Libya’s Transition to Transition

Although Libyans are now celebrating the first anniversary of the revolution that toppled Muammar el-Qaddafi, they are increasingly frustrated with the interim government's failure to purge and prosecute senior Qaddafi officials, and to rein in the militias that overthrew his regime. Those tasks will await the government that emerges from elections in June.

SIRTE, LIBYA – Although Libyans are now celebrating the first anniversary of the revolution that toppled Muammar el-Qaddafi, they are increasingly frustrated with their new leaders. Libyans complain that the interim government, known as the National Transitional Council (NTC), has not moved quickly enough to purge and prosecute senior Qaddafi officials, or to rein in the militias that overthrew his regime.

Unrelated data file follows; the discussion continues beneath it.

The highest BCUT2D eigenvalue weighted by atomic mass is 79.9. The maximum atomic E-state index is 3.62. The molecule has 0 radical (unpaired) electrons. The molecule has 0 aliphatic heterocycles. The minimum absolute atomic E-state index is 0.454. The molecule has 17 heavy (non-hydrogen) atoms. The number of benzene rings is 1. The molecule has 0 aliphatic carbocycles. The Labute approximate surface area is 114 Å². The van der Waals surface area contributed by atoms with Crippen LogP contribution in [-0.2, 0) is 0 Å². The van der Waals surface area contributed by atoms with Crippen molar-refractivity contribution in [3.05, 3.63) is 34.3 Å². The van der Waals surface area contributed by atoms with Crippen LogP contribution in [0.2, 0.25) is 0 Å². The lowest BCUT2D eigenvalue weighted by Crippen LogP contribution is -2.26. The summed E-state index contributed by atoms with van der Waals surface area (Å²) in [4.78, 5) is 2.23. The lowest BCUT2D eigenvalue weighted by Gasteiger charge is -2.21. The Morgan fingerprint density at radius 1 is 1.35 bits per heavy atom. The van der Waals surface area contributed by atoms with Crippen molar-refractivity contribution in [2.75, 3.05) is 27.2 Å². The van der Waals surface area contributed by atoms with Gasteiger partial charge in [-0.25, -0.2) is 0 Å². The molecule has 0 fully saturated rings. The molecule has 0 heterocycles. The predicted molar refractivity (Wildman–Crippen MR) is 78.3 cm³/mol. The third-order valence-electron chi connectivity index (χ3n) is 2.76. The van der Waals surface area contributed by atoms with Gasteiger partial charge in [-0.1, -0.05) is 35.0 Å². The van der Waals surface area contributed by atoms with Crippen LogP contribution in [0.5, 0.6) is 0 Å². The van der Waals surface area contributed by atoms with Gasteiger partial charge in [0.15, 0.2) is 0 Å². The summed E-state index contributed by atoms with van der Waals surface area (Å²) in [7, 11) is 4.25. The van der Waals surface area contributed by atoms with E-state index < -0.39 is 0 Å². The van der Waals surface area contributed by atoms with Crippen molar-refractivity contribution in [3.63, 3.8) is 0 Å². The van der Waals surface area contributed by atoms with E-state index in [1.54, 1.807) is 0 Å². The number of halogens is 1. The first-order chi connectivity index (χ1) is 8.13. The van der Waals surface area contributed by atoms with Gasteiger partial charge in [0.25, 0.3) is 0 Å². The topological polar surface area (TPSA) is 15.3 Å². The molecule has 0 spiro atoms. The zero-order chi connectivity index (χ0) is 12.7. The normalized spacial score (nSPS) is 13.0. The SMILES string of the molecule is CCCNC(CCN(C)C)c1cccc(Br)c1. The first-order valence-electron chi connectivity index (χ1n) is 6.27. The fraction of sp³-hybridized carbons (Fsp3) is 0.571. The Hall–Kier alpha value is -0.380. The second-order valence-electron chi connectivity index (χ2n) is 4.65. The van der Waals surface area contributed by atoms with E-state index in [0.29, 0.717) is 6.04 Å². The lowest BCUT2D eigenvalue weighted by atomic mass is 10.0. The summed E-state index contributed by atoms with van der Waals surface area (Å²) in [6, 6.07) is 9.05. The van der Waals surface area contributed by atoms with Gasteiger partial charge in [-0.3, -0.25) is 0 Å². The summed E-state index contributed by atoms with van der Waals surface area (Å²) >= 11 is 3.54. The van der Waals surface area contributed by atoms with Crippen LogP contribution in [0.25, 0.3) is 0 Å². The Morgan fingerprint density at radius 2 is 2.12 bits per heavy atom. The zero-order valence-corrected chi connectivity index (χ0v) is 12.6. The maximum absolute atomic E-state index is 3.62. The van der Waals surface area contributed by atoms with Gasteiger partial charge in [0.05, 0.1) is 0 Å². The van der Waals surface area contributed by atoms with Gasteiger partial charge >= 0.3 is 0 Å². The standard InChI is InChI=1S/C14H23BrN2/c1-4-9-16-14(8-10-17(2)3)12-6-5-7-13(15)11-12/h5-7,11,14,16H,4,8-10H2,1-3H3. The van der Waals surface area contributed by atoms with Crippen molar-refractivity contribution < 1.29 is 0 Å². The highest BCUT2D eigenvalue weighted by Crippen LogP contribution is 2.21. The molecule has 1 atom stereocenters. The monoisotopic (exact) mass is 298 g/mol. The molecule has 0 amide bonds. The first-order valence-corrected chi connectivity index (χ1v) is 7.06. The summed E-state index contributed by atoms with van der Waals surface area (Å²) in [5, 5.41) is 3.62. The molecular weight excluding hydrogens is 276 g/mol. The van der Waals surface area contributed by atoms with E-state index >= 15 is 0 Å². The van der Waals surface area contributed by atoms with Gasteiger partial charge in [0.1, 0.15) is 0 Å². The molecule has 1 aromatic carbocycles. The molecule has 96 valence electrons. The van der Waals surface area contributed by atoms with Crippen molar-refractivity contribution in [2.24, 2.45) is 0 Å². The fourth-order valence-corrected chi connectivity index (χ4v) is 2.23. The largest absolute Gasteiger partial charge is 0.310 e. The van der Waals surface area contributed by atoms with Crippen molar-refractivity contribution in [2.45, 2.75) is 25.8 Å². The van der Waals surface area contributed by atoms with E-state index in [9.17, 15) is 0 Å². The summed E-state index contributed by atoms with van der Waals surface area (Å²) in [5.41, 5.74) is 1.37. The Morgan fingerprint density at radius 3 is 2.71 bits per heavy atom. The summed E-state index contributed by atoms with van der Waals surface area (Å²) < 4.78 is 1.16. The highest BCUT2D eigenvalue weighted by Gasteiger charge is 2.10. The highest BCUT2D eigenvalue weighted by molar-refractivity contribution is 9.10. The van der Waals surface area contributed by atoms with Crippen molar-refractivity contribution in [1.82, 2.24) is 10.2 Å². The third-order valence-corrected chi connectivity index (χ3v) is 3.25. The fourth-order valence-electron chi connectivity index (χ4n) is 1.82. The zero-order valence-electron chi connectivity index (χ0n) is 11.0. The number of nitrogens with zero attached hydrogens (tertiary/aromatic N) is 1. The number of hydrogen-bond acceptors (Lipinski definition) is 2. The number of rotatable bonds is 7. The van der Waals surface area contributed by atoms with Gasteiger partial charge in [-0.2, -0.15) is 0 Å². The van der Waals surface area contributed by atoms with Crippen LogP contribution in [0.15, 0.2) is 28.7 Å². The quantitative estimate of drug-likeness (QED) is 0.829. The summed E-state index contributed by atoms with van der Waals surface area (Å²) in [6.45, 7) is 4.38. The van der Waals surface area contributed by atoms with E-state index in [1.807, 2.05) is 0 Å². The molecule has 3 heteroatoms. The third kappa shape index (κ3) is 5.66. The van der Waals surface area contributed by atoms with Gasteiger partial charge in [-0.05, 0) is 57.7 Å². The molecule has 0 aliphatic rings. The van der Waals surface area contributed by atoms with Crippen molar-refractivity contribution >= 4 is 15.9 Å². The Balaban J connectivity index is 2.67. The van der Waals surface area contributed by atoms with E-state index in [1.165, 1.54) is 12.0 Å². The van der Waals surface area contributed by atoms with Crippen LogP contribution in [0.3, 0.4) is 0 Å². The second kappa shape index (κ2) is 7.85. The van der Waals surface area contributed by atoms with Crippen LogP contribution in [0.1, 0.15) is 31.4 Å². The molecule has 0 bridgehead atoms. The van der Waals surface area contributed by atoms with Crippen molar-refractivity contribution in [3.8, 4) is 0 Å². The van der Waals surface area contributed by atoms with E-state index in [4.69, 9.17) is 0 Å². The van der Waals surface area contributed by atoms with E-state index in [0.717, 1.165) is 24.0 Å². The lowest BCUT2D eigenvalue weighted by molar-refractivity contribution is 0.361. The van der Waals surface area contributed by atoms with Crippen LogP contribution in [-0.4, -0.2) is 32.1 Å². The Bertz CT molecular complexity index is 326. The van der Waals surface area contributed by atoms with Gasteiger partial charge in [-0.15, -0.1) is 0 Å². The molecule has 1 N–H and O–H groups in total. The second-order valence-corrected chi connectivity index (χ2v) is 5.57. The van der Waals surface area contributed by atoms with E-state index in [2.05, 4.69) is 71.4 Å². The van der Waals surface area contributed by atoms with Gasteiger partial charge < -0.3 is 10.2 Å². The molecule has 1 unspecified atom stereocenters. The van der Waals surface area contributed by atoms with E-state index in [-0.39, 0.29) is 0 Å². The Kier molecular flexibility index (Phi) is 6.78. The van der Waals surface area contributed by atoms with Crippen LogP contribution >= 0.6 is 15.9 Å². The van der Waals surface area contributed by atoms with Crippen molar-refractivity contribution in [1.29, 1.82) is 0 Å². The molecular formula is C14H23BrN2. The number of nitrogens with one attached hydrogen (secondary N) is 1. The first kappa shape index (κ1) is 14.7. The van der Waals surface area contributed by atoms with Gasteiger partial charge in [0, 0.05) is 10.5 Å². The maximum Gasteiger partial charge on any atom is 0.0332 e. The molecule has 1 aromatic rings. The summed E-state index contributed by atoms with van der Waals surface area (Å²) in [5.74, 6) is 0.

Though the NTC is dedicated to implementing Libyans’ demands, it lacks the technical capacity and time necessary to do so before the elections tentatively scheduled for this coming summer. Facing such constraints, it must concentrate on a small number of important initiatives, before turning power over to an elected government.

Political experience has never been a prerequisite for NTC membership. One representative was named to the Council because he defected with his MIG fighter plane 20 years ago. Other members were previously political prisoners or exiled dissidents.

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